As featured in the Tasmanian Country Newspaper on 3rd June 2022
“More sheep and beach” — managing the risks of farming in a disrupted world
In today’s article you would expect me to discuss the budget, I should discuss each spending announcement and how wonderful, or not so wonderful, the budget is for Tasmanian agriculture. To meet expectations I’ll sum up the latest budget — there is some more funding for water development (I think it is a mix of previously announced funding) and there are no surprises.
Fourteen or so years ago when Tasmanian Irrigation Pty Ltd, with John Lord as the chair, was just trying to push through the early schemes, such as the Midlands Water Irrigation Scheme, TFGA members responded with sentiments like:
“I am investing in irrigation water as I want to control the uncontrollable – the weather.”
“I want the confidence to plant crops, or feed stock, if the season cuts out.”
“I want greater control of the variables that impact my business.”
Tasmanian Irrigation’s website says that by 2025 they will have the potential to deliver more than 168,998ML of water through various schemes across the state.
More than a decade into major water investment in Tasmania our member now face a dramatically different set of ‘uncontrollable variables’ and we are now grappling with how a very different set of production risks. The ramifications of a global pandemic and a war being waged in the northern hemisphere sees Tasmanian farmers facing issues such as: the fundamental breakdown of the global freight system, volatile input prices (including, but not limited to skyrocketing fuel and fertiliser prices) and dramatic fluctuations in cereal and seed pricing, to name just a few.
It is difficult to predict when we might see a ‘return to normal’ with freight costs.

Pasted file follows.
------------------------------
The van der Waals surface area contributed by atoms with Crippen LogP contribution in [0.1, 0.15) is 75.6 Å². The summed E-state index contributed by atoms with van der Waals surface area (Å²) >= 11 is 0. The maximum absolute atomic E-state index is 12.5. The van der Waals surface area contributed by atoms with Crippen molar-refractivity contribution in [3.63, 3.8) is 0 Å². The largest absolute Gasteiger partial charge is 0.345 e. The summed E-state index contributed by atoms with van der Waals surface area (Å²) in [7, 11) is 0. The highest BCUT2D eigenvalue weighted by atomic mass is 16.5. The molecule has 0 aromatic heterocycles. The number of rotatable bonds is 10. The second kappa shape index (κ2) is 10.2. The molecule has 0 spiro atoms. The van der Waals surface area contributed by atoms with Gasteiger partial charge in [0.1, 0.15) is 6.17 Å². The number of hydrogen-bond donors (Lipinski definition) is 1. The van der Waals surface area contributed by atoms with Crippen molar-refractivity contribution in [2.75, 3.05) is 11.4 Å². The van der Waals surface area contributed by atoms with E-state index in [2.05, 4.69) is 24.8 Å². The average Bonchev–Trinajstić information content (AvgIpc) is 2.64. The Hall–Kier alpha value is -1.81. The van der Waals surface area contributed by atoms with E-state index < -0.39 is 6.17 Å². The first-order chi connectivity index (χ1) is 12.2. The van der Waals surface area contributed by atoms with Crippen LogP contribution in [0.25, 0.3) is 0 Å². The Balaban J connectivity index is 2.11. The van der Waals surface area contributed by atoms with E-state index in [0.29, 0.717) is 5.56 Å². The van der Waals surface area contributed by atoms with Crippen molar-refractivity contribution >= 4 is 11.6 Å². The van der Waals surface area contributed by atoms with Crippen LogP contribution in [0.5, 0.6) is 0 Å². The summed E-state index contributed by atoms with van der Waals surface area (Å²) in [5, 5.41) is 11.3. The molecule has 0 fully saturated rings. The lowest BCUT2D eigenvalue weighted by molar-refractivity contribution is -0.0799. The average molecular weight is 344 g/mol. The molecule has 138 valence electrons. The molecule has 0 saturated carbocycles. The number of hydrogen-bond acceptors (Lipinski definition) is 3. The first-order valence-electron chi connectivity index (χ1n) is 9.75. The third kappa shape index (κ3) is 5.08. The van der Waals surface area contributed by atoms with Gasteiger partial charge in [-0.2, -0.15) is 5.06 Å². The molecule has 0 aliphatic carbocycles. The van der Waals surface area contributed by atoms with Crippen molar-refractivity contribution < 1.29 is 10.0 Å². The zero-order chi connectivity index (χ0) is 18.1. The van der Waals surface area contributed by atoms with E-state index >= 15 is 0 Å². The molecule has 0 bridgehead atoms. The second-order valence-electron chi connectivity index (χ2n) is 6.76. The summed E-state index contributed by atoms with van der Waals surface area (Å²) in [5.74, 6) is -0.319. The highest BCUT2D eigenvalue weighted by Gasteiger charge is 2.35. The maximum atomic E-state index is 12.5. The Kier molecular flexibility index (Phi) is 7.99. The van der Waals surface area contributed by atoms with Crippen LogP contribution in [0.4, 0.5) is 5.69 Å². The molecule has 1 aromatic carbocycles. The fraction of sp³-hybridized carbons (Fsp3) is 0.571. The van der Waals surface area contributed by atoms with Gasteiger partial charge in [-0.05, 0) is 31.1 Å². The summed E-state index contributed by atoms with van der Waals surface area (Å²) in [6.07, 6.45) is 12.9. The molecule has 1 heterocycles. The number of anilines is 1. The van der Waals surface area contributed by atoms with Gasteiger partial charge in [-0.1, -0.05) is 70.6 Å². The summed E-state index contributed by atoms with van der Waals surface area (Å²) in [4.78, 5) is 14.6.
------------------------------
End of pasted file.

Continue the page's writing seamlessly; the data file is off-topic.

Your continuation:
AgriFutures’ Uncovering and minimising the impacts of COVID-19 logistics disruption (November 2021 –January 2022) report listed six key insights into freight. Number five was as follows: “Global supply chain stakeholders, such as economists at HSBC and Bloomberg, are making a number of predictions as to when global supply chain congestion will return to pre-pandemic levels. The three scenarios circulating across markets and industries are (1) following Chinese New Year in February 2022; (2) midway through 2022; and (3) in early-to-mid-2023. “
As we are now officially in June 2022, and the prospect an easing of freight disruption is not in sight let’s hope HSBC and Bloomberg' third scenario proves to be correct.
In regards to the war in Ukraine, the Financial Times discussed how General Mark Milley, the US Chair of the Joint Chiefs of Staff, told a closed congressional hearing, in the early hours of the conflict, that Kyiv could fall within 72 hours. After three months of war, Milley has been quoted as saying: “the big can’t just destroy and invade the weak and the small”
At a distance of more than 15,000km from the war zone, as the immediate impacts of COVID 19 appear to be easing, TFGA members are adjusting to a disrupted world with their usual aplomb. One member I spoke with recently said he was planning more “sheep and beach”, others are reducing dairy herd numbers and some are exploring increased opportunities in the oilseed market by upping their canola area.
Tasmanian farmers are, as we know, adept at assessing risk on the go. We constantly adjust our operations in response to global influences. And while we have little control over risks associated with freight and input pricing, access to a reliable supply of water has been secured for those who have invested in the irrigation infrastructure that has transformed Tasmanian agriculture. The TFGA supports the Tasmanian Government’s continued backing of irrigation development in Tasmania.